Living without a car

John’s unusual trailer passengers.
Image as described adjacent

Many people in Cambridge own and use both a car and a bicycle, considering them essential to living with reasonable ease and flexibility. I sold my car on eBay two years ago and have no qualms in recommending an (almost) car-free life.

Why wouldn’t you want a car?

When you look at the finances involved in driving you realise that it really adds up. Selling your car doesn’t just release its capital value and give you a refund on your insurance and road tax. You also save on servicing, petrol, parking and depreciation.

Other benefits? Well, as you will now be taking regular exercise you can cancel your gym membership; you may even lose weight. If you have children, they may be healthier and grow up not to require a parental taxi service.

Everyone wins, the streets will be quieter, cleaner and less congested. Local businesses should benefit because cyclists are more likely to shop in their area and you escape from the mentality of having to do a ‘big shop’ at a supermarket.

So what are the basic things to think about to help you make this transition? Here are my top tips.

Ease of use

To have as few repairs and unexpected problems as possible I installed puncture-resistant tyres, low-maintenance hub gears and a dynamo lighting system. To make parking quick and easy my bike has a bike stand.

I find that a fitted frame lock that sits over and around the rear wheel very convenient, though it needs to be combined with a chain to wrap around a post. This kind of lock is not common in the UK and it is made by AXA.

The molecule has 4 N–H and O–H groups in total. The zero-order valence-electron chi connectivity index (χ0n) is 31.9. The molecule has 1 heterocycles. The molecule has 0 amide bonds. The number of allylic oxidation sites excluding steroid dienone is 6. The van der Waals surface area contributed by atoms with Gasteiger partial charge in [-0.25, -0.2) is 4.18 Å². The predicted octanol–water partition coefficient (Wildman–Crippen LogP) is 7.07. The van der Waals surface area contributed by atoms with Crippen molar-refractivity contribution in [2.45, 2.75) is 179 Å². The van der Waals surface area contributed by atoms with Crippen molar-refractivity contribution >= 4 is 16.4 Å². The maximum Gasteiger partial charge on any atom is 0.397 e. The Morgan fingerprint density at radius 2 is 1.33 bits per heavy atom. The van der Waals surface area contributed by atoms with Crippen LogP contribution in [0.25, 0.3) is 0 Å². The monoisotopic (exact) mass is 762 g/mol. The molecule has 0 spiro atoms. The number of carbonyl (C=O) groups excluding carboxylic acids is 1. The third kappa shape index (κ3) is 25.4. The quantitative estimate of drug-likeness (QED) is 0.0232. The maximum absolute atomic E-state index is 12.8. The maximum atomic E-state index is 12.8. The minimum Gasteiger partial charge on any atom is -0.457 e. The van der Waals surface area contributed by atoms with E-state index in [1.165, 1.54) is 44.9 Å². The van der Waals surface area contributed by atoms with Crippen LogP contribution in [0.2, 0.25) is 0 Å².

To keep warm and dry I find cycling capes useful as they pack up into a small volume, though they are deeply unfashionable. I also use skiing gloves and waterproof trousers with long zips for easy access. I make sure that I am protected by mud and chain guards.

Parking at home

Parking your bike at home can be a tricky problem and is something to think about when moving house. Some people instal a metal ring into the brickwork at the front of their property to provide something to secure their bike, otherwise it may mean taking your bike into or through your house to the garden.

If you are very short of space and wish to keep your bike inside then a fold-up bike like a Brompton is ideal. Some trailers have removable wheels allowing them to be stored in a compact fashion.

You can lobby the council to remove a car-parking space and site some bike racks instead. Two fine examples of on-street parking can be seen in Thoday Street, Romsey Town.

Carrying stuff

A permanent front basket is very useful for a bag or a lock.

If you need more space, for instance for your groceries, then paired rear and perhaps front panniers are best; the German brand Ortlieb sells very tough panniers that can be left open for maximum carrying volume. Of course all the supermarkets deliver to homes anyway.

Car and van hire

I regularly use a trailer to carry larger items (including my bee hives) but occasionally I need a car or a van. If you cannot borrow one then a Zip car or van can be hired at short notice for a minimum of an hour (www.zipcar.co.uk). The booking is also easy to make and to cancel from a smart phone. An annual membership fee of £65 is required to use a Zip vehicle which can be found parked in car club spaces around the city.

Alternatively there is www.carclub.easycar.com where people rent out their own cars to others.

Heavy goods

Solving what to do about most heavy or bulky goods is easy: have them delivered. Many small local businesses can bring stuff to your door, sometimes for no extra charge. There are obvious local and national chains that deliver groceries and goods but I prefer to use those that put money back into the local economy such as Mackay’s (hardware), Ridgeons (builders merchants), Scotsdales (garden centre) and Cutlacks (general store on Mill Road).

John Hall